I acknowledge that those programmes are very important. I commend the Minister of State on his comprehensive reply. We will see how we get on. Other Departments have a role in this area, in particular in the granting of permits for chefs to come from abroad. That is another avenue that I can explore in the future. I thank the Minister of State.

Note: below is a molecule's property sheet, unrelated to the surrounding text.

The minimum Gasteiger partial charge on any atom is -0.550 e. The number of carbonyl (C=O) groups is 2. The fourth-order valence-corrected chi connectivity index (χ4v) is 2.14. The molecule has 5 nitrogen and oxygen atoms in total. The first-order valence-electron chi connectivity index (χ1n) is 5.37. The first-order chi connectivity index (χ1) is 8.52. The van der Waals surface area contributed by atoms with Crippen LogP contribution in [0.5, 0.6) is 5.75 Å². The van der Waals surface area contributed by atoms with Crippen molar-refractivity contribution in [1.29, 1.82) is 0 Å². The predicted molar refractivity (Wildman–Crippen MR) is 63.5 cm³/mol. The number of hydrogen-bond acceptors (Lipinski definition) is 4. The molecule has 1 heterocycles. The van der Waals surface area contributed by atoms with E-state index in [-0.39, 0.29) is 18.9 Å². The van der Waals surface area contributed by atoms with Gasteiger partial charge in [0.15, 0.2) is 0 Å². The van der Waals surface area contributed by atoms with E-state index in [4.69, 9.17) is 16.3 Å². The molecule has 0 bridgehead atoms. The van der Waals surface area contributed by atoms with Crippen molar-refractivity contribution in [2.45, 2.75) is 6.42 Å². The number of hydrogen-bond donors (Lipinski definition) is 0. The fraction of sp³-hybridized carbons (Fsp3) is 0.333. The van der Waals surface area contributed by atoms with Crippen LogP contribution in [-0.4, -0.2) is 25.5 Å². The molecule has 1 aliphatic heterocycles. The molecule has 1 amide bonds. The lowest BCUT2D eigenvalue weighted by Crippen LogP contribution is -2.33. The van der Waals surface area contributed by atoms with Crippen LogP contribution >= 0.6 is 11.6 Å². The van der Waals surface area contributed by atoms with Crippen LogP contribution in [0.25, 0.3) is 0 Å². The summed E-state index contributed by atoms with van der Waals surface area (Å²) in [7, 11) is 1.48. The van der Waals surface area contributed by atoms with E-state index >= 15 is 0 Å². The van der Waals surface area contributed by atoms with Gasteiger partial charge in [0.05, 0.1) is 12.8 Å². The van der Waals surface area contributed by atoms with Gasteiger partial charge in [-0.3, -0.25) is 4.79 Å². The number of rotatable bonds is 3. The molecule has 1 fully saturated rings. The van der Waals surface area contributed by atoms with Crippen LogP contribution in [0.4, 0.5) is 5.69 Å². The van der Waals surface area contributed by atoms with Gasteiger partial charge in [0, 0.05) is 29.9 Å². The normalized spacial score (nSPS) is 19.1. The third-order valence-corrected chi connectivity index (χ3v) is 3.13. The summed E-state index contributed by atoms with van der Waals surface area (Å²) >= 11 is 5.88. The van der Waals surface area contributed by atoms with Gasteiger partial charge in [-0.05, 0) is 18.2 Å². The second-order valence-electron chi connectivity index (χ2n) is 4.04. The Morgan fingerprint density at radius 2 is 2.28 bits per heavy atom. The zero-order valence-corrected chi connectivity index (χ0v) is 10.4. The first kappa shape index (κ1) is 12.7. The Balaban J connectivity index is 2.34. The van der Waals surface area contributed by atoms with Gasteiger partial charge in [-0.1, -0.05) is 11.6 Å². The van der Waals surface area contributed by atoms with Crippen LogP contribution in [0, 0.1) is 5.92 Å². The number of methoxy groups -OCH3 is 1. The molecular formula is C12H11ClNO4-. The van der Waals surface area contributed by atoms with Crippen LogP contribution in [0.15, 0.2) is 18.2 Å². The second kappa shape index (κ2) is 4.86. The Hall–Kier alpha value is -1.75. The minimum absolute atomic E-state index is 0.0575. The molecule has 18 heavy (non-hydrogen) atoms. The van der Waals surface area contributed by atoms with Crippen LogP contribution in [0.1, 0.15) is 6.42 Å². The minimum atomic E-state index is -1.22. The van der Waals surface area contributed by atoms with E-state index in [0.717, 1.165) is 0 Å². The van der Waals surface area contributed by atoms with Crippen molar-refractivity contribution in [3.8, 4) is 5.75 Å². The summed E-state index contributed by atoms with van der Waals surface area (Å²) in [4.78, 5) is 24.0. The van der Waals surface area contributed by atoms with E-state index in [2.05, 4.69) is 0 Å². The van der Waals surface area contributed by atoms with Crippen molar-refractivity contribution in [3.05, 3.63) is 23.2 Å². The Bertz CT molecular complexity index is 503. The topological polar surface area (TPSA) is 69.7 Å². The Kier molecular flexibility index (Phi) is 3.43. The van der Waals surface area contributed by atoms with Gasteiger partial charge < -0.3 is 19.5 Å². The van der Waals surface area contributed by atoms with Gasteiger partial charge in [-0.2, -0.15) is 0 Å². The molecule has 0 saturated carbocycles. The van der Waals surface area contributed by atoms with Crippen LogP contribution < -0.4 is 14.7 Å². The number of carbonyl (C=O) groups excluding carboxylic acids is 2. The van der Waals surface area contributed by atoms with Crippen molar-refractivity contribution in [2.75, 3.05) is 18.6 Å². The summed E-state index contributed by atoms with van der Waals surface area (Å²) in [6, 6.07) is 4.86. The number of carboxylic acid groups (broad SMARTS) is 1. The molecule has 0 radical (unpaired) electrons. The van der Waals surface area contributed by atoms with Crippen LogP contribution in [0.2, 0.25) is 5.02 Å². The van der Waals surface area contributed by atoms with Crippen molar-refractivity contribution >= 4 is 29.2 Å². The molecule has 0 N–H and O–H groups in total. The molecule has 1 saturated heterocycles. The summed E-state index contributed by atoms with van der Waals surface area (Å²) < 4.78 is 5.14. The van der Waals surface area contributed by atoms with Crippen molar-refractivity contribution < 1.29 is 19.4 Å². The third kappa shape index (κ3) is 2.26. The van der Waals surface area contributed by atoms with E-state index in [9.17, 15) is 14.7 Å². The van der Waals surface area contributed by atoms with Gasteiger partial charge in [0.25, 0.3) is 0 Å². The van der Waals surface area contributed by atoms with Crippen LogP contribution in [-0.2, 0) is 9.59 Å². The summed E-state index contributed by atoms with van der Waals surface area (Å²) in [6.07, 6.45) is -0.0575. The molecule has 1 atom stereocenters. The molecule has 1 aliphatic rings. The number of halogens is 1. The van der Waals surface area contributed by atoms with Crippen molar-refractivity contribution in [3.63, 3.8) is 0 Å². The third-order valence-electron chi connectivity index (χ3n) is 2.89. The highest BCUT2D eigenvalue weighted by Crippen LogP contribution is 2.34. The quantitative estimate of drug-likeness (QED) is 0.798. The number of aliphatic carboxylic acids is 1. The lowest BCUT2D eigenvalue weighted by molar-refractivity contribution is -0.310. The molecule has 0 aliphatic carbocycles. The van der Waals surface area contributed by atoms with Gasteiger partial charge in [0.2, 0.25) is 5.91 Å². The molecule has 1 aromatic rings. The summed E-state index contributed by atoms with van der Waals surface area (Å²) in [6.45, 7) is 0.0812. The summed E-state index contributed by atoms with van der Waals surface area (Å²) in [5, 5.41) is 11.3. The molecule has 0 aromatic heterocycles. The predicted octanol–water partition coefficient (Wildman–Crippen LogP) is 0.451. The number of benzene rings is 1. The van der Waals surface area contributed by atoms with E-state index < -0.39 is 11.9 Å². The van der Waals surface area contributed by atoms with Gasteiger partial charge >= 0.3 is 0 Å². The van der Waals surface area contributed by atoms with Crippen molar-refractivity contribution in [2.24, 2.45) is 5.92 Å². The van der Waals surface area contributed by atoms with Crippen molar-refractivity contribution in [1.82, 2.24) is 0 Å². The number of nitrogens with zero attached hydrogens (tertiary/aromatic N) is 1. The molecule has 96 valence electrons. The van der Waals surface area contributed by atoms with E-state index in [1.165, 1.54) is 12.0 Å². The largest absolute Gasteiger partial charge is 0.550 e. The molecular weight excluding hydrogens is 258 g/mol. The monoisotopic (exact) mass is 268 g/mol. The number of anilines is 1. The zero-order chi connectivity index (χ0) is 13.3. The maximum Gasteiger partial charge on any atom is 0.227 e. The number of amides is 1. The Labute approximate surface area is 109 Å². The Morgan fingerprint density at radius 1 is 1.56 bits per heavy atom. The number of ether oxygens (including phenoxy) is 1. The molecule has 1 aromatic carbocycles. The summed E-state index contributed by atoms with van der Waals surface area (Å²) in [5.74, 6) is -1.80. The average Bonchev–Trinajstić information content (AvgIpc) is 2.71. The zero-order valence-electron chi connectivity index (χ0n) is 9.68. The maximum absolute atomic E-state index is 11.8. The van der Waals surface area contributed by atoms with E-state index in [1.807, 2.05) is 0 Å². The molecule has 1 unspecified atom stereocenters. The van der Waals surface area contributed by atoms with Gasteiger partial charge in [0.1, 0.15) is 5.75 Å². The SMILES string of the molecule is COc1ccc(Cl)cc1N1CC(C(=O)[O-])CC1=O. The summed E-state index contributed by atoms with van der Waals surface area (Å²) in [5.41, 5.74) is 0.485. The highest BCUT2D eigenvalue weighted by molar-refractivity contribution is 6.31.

If Senator Conway wants to meet me personally I can meet him at any stage or I can arrange a meeting if he wants to meet Michael Vaughan. The issue is of great interest to me. Apprenticeships and skills play an important part in the development of the sustainability of the economy and allow us to drive forward in the future. As the Leas-Chathaoirleach said, the hospitality industry in this country is very important and given that we regularly have tourists coming here we must ensure that all restaurants are at the top of their game in terms of chefs. Senator Conway is welcome to meet me or anybody from my Department.